A. First, I felt a big responsibility to finish my newspaper work in The Dongguk Post. Second, I was not bounded by the idea of “postponing” the army service. There is no rule to join the army in the lower grades. I just thought that joining the army after I finished my term in the Post was the right time. All the better, my experience at the Post became a foundation for me to apply for interpretation soldier, which makes me think that “postponing” the army was the best decision.
Q. What are some aspects that you believe to have changed the most through working in the Post?
A. I became more active and enthusiastic and feel more comfortable in treating adults, which I believe to have acquired through a number of covers, interviews, and work experiences with the professors and the school faculty. Also, I remember myself going into lecture rooms whenever there was an event regarding The Dongguk Post and promoting the event in a loud voice. Such experience would never have been possible without the Post.
Q. You are currently studying at Johns Hopkins University. Did the Post provide you with any support for your study abroad?
A. The Post gave me a great amount of help. All the Post colleagues and the workers of the Media Center have been crucial helpers as they supported my boarding tickets to Washington D.C. and my achievement of Rotary Scholarship.
Q. You majored in both English Language and Literature and International Trade. What were you trying to achieve from double-majors?
A. I first majored in English Language and Literature in a wish to know more about humans. Then, I started majoring in International Trade when I became a sophomore. I wanted to experience a new field of study and felt the field “trade” itself was practical. It definitely became a good decision. Despite studying in the same campus, there was a huge difference between two lecture rooms of each college; Humanities and Social Sciences. For instance, the way each college students made presentation slides differed greatly as well. Through double-majors, I tried to develop my creativity and clarify what I was truly interested in.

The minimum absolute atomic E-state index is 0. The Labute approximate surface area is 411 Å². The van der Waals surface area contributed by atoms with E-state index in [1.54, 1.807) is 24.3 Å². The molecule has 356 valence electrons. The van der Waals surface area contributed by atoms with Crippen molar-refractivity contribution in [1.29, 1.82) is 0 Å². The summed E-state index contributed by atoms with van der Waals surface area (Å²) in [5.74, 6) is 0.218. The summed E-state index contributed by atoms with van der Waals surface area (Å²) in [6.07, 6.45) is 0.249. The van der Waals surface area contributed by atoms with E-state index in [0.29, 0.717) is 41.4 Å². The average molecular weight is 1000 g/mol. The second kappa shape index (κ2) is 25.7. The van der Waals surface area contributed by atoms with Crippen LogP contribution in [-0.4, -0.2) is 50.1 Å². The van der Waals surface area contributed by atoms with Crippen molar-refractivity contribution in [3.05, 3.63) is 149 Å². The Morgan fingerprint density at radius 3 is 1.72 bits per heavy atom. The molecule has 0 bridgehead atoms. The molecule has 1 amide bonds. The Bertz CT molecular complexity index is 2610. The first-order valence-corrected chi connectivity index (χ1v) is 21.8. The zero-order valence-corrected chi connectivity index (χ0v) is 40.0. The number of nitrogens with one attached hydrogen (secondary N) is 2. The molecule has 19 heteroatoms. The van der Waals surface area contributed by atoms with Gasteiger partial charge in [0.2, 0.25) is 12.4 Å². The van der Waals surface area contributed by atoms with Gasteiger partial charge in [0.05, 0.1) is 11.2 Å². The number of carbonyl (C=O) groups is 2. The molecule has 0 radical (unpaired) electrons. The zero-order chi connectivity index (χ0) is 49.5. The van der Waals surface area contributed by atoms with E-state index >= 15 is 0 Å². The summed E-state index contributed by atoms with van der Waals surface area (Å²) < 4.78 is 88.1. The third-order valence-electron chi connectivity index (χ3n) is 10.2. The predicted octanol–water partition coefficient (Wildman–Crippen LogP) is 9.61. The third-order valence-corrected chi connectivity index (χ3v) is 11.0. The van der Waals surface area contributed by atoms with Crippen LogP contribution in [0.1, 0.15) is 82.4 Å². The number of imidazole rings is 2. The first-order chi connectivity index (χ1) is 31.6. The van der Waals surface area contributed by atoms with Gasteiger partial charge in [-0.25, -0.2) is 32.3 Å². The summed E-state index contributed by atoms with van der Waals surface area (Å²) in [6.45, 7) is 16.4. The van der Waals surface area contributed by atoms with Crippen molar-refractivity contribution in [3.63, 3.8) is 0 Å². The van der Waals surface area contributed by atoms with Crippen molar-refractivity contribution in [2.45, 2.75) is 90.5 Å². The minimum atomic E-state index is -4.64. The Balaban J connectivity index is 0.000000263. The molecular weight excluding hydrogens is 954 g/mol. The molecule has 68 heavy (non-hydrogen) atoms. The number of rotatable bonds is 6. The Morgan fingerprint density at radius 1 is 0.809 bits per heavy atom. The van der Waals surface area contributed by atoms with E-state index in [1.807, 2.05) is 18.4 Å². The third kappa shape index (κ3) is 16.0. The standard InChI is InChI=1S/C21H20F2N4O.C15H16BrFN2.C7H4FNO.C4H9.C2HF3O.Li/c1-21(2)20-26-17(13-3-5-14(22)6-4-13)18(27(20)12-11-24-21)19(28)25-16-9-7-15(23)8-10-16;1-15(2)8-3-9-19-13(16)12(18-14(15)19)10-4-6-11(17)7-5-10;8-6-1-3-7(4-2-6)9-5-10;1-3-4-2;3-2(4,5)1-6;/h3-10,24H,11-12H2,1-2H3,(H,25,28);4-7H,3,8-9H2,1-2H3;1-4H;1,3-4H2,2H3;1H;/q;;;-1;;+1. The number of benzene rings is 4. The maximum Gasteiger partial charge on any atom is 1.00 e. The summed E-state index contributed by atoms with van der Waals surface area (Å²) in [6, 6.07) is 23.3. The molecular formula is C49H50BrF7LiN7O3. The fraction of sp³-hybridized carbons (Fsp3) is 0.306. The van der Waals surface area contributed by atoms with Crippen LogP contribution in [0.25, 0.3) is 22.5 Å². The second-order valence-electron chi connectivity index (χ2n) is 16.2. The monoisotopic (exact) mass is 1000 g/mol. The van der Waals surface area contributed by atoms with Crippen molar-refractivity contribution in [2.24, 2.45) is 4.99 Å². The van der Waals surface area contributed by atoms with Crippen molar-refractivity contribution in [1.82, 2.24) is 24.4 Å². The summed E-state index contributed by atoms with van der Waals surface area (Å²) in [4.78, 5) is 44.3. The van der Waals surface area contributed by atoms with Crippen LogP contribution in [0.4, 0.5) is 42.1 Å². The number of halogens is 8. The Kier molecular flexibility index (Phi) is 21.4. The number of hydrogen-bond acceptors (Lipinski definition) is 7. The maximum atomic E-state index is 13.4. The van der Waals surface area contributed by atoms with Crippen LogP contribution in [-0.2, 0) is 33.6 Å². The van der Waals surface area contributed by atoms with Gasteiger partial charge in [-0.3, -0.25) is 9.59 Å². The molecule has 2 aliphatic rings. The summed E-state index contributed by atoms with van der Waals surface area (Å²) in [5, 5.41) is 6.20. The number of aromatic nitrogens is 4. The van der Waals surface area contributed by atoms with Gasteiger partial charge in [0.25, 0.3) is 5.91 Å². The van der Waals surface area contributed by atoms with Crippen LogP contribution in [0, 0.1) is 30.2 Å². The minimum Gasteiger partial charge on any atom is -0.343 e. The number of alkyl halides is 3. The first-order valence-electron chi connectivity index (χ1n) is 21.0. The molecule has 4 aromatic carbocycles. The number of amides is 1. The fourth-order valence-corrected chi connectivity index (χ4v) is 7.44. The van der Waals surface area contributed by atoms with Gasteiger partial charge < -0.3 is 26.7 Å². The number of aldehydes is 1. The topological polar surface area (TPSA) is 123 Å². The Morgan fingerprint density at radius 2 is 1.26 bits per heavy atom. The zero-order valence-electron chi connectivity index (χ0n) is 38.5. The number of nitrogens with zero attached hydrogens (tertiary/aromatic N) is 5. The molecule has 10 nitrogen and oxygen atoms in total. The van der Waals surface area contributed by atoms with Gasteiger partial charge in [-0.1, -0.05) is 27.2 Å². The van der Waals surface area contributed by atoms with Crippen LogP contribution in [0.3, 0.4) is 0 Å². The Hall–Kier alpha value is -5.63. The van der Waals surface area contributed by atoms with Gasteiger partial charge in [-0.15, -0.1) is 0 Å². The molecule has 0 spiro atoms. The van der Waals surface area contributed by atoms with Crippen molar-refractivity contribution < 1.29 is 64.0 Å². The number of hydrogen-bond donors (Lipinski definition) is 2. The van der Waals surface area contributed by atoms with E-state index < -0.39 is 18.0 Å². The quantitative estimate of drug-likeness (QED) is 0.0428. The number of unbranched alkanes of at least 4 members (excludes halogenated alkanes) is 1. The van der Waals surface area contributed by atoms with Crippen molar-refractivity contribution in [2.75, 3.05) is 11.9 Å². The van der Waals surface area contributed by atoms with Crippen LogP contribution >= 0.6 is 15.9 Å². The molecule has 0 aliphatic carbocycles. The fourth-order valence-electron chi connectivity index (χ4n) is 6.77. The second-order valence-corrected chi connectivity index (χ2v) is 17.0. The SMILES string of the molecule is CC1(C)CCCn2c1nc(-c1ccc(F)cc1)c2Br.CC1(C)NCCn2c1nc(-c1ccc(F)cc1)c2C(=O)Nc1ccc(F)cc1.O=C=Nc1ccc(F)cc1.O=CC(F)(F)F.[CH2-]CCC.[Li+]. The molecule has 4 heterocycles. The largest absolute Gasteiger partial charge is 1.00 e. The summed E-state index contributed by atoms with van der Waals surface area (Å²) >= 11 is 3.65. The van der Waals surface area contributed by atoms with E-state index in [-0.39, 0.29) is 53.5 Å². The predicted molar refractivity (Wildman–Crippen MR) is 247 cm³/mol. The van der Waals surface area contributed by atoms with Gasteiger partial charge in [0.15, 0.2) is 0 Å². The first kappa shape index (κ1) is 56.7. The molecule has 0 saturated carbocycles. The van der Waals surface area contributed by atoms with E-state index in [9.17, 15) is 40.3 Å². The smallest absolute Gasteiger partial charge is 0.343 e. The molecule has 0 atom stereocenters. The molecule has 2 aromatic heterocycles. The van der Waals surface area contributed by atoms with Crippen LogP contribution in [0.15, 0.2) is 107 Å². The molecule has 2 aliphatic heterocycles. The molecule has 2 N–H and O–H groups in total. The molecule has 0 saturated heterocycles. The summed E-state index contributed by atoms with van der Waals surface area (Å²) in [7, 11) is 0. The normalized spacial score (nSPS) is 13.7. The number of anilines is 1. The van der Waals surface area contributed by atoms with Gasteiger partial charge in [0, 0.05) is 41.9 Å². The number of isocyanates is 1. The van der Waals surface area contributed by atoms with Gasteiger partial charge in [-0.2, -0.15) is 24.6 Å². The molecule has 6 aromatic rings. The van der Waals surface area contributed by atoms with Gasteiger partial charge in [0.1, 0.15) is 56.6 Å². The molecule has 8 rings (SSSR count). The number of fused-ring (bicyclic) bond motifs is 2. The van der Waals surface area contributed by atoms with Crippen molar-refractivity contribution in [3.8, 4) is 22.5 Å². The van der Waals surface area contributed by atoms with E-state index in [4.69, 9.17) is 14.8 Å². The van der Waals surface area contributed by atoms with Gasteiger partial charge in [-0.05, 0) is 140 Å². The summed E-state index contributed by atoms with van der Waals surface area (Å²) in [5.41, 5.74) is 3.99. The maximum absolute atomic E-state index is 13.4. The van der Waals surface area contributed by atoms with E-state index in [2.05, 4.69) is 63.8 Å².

Q. What was the reason you decided to go to graduate school? How did you prepare for it?
A. While I was in the military, I interacted with American soldiers. It was a new experience and allowed me to expand my interest in global security. After I came back to Dongguk University, I continued to develop my interest by taking lectures, such as “Global Development Assistance.” When I became a senior, I had to choose between getting a job and continuing to study. I thought if I immediately started preparing for employment, I will not be able to work in fields that I was truly interested in, and therefore decided to continue my study. I put a lot of effort into preparing for the TOEFL, GRE, and writing essays and applications. I asked many questions to professors and other friends who were preparing for graduate school too.
Q. Is your current study in Johns Hopkins University heading in the direction that you expected beforehand?